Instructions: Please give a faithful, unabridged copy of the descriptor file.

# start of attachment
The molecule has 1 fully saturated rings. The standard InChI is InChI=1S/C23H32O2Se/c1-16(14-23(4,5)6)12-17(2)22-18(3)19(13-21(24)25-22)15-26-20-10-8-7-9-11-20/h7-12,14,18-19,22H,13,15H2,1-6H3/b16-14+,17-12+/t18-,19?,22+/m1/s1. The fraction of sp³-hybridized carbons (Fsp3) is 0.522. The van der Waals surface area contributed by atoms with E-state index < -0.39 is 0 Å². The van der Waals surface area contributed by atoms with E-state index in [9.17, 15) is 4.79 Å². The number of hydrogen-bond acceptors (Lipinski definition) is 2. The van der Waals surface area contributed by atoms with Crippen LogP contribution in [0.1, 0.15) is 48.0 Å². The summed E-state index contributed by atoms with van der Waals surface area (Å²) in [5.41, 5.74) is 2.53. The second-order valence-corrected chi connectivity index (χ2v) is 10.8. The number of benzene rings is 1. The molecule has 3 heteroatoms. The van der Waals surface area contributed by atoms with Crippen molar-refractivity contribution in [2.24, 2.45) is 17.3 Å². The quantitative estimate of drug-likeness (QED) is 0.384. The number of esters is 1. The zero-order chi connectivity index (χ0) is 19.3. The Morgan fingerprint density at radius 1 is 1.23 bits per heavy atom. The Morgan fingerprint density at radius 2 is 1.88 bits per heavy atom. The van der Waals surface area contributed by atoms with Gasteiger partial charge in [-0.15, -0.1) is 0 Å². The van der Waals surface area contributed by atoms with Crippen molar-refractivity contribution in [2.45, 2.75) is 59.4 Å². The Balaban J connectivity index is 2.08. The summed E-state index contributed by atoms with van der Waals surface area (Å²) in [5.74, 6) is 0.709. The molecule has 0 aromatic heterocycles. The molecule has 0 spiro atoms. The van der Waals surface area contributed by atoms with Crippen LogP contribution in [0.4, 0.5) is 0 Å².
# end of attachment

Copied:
The molecule has 1 fully saturated rings. The standard InChI is InChI=1S/C23H32O2Se/c1-16(14-23(4,5)6)12-17(2)22-18(3)19(13-21(24)25-22)15-26-20-10-8-7-9-11-20/h7-12,14,18-19,22H,13,15H2,1-6H3/b16-14+,17-12+/t18-,19?,22+/m1/s1. The fraction of sp³-hybridized carbons (Fsp3) is 0.522. The van der Waals surface area contributed by atoms with E-state index < -0.39 is 0 Å². The van der Waals surface area contributed by atoms with E-state index in [9.17, 15) is 4.79 Å². The number of hydrogen-bond acceptors (Lipinski definition) is 2. The van der Waals surface area contributed by atoms with Crippen LogP contribution in [0.1, 0.15) is 48.0 Å². The summed E-state index contributed by atoms with van der Waals surface area (Å²) in [5.41, 5.74) is 2.53. The second-order valence-corrected chi connectivity index (χ2v) is 10.8. The number of benzene rings is 1. The molecule has 3 heteroatoms. The van der Waals surface area contributed by atoms with Crippen molar-refractivity contribution in [2.24, 2.45) is 17.3 Å². The quantitative estimate of drug-likeness (QED) is 0.384. The number of esters is 1. The zero-order chi connectivity index (χ0) is 19.3. The Morgan fingerprint density at radius 1 is 1.23 bits per heavy atom. The Morgan fingerprint density at radius 2 is 1.88 bits per heavy atom. The van der Waals surface area contributed by atoms with Gasteiger partial charge in [-0.15, -0.1) is 0 Å². The van der Waals surface area contributed by atoms with Crippen molar-refractivity contribution in [2.45, 2.75) is 59.4 Å². The Balaban J connectivity index is 2.08. The summed E-state index contributed by atoms with van der Waals surface area (Å²) in [5.74, 6) is 0.709. The molecule has 0 aromatic heterocycles. The molecule has 0 spiro atoms. The van der Waals surface area contributed by atoms with Crippen LogP contribution in [0.4, 0.5) is 0 Å².